"I did what I had to," she tells him. Again, the Templar glances at her, concern etched on his face.
"She'll join them, you know. She will. And you will have to decide what to do them. But we already both know the wisdom of your choices."
"Do not question my decision!" Her voice is loud enough now to be heard around the throne room, and all other voices fall silent. And then, more quietly, she says only three words. "Go away, Anders."
But ghosts do not have to listen to the living.
Something old, something new...The first thing he has to do when he starts running is leave behind his robes. They're far to indicative of him being an apostate, and they're far too ornate for where he is going. Still, he likes his robes.
So he cuts bits of the top off, fashioning half a coat. He keeps the feathers and fur; he likes those, too.
There's an old coat that he finds hanging in someone's yard, obviously just washed, and he takes that. It's fade leather, old and worn, and it will do nicely.
His boots, thought, those he buys, with the spare money he has left over after buying ingredients for potions and salves. Everything else might be falling to pieces, needing to be wrapped in bandages or stitched back together, but a nice pair of boots means he'll be able to move easily without worry about the soles coming off in the middle of something important.
That, and he has a little bit of vanity left
Make a Move"You know, Carver," says Nathaniel as he raises his drink to his lips, "it would be easier for everyone if one of you two just admitted you liked the other."
Carver levels a glare at the archer. "Right. Because that will make everything better. Besides, it worked so well for you."
Nathaniel's brows draw together. "What are you talking about?" he asks, and if Carver was't already rather tipsy, he probably wouldn't have continued talking. But, as it was, Carver was just shy of being drunk and his self preservation instinct was completely shot.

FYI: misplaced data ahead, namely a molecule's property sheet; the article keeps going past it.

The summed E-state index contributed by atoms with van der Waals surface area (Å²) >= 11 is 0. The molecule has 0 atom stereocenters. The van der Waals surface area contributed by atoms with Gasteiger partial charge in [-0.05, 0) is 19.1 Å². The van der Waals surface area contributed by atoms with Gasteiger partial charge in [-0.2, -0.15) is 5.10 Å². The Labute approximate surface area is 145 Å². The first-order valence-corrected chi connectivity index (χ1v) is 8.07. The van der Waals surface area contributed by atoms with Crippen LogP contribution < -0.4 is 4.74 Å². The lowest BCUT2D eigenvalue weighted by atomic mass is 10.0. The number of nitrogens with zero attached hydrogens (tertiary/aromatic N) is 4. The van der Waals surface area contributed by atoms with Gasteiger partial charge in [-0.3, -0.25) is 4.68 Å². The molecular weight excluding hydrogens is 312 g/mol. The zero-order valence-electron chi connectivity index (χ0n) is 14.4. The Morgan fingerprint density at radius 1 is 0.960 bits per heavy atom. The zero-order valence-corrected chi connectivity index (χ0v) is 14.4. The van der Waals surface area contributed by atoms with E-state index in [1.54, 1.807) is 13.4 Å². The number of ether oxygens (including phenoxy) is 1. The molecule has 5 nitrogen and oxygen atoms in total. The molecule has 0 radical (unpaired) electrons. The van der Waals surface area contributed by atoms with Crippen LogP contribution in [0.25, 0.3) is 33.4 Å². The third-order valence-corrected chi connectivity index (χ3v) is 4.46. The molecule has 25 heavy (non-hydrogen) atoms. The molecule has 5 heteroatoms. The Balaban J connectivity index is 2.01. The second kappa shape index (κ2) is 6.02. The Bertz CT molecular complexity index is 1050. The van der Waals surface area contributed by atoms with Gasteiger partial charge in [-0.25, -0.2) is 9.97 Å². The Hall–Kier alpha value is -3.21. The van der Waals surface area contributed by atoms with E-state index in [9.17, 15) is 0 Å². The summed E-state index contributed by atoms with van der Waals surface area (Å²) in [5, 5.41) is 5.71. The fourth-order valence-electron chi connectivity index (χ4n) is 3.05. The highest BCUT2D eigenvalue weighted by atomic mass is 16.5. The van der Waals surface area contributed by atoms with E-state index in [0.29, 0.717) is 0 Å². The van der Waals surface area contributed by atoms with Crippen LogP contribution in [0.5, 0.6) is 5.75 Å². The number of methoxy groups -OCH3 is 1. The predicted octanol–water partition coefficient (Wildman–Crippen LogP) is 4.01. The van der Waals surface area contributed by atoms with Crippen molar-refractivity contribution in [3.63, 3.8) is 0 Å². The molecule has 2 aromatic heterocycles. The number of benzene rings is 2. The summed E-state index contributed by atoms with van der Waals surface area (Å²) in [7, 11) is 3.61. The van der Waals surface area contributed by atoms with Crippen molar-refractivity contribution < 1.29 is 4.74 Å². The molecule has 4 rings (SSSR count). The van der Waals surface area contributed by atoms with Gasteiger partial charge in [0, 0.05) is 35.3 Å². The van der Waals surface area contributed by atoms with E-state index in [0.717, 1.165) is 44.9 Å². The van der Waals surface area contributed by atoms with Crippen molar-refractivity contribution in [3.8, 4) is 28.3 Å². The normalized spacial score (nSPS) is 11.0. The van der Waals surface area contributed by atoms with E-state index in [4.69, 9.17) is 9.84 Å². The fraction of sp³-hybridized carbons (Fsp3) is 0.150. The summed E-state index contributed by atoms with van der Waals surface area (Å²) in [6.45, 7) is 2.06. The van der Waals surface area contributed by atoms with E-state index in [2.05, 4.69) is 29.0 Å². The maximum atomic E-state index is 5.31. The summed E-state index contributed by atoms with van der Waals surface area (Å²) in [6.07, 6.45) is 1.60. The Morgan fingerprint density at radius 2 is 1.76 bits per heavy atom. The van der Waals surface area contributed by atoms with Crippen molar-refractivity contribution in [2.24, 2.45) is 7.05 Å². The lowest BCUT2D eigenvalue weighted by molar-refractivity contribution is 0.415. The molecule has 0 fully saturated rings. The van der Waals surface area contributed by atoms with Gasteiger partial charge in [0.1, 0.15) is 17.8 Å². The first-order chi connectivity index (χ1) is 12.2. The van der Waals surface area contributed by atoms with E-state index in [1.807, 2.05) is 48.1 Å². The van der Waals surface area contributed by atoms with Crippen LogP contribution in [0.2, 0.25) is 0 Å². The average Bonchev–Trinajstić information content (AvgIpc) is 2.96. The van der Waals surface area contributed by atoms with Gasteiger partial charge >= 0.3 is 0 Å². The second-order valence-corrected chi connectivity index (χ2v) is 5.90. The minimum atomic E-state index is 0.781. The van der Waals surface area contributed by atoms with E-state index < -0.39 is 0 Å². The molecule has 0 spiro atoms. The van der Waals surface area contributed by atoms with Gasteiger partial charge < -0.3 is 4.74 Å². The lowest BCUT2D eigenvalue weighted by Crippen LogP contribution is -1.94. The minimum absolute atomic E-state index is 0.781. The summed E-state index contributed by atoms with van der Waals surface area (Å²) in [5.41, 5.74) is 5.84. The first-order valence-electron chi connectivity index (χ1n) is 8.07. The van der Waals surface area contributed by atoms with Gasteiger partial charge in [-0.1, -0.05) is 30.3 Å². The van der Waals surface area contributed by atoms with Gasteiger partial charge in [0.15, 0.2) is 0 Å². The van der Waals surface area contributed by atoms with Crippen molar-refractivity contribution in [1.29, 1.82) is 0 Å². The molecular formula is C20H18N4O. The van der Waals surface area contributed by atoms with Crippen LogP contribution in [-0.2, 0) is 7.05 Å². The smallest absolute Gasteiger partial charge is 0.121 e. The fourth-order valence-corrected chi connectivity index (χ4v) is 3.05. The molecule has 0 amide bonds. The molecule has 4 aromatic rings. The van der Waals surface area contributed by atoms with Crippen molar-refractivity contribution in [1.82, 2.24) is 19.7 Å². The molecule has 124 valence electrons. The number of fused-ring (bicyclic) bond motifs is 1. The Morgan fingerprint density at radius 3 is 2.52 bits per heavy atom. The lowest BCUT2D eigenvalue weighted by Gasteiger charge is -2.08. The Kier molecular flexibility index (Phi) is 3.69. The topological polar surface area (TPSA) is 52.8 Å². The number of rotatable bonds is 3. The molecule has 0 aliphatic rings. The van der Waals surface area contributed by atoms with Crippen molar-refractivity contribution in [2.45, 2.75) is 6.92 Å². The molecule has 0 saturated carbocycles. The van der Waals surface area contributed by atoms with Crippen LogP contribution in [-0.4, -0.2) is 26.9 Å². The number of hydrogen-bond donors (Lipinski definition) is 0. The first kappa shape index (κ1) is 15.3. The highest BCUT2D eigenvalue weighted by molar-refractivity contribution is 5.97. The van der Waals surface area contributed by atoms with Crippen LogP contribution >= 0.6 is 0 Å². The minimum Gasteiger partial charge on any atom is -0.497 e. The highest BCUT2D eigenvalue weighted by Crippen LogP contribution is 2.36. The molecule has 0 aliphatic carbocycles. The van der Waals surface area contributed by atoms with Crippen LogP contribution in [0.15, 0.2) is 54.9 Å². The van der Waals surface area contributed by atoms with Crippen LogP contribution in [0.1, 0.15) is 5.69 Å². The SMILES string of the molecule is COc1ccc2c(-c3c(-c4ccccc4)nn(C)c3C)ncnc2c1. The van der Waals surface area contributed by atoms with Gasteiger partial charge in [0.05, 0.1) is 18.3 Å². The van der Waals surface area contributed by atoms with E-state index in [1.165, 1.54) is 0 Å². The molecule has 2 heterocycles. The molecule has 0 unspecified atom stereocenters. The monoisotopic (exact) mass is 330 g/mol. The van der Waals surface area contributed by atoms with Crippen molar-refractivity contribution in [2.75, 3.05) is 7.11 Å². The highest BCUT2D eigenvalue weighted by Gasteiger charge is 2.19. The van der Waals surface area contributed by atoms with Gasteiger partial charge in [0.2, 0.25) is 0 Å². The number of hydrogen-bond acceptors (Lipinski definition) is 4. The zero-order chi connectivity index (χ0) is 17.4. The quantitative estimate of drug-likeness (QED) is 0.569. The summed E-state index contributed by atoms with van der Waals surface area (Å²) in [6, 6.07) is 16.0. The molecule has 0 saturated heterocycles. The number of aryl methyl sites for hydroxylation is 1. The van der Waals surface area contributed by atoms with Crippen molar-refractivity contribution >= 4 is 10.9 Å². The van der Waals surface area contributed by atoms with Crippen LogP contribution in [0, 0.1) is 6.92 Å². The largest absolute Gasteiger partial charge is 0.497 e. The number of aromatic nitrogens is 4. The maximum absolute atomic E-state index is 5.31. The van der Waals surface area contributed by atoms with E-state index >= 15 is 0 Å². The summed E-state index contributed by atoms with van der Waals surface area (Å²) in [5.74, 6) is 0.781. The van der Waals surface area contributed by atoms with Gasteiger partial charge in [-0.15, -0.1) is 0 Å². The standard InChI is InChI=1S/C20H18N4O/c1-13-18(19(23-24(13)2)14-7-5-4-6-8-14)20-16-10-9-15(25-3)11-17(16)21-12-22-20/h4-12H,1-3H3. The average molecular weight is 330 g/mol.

"You and the Commander. Telling each other that you have feelings."
Nathaniel's expression grows darker. "Not that it's any of your business, but we haven't Discussed any of that, I mean."
"Exactly! You're both still...swanning around doing nothing to fix the situation, and you're lecturing me about going and telling a certain person - who would probably punch me in the face if I so much as suggested I had feelings for her - that I like her? Are you stupid?"
Some people have a little voice in their head that tells them when they should just stop. Carver doesn't really have one.
Someplace to be flyingShe should be...sad. Well, maybe sad. At least, she shouldn't be smiling and laughing and all of that, but she is.
The Chantry is in pieces - Kirkwall is in pieces, burning like it did after the Qunari - and Hawke is little better. They're all on the run, likely never to return again. Well, okay,Hawke probably won't return again, at least not without an army. Leader of the mages now and all that. Will probably end up doing something hopelessly selfless and stupid and Varric will write stories about how epic it was.
But that's not what Isabela cares about right now. Right now, she stands on the deck of the ship - her ship - and feels the spray of the sea, the wind catching at her hair and skin and clothing, and she feels at home.
Later - maybe - she'll think about what happened in Kirkwall. Think about Anders and mages and Templars, and the way the world will go up in flames. But, for now, she has aship. She is at sea, and she can do nothing more than laugh.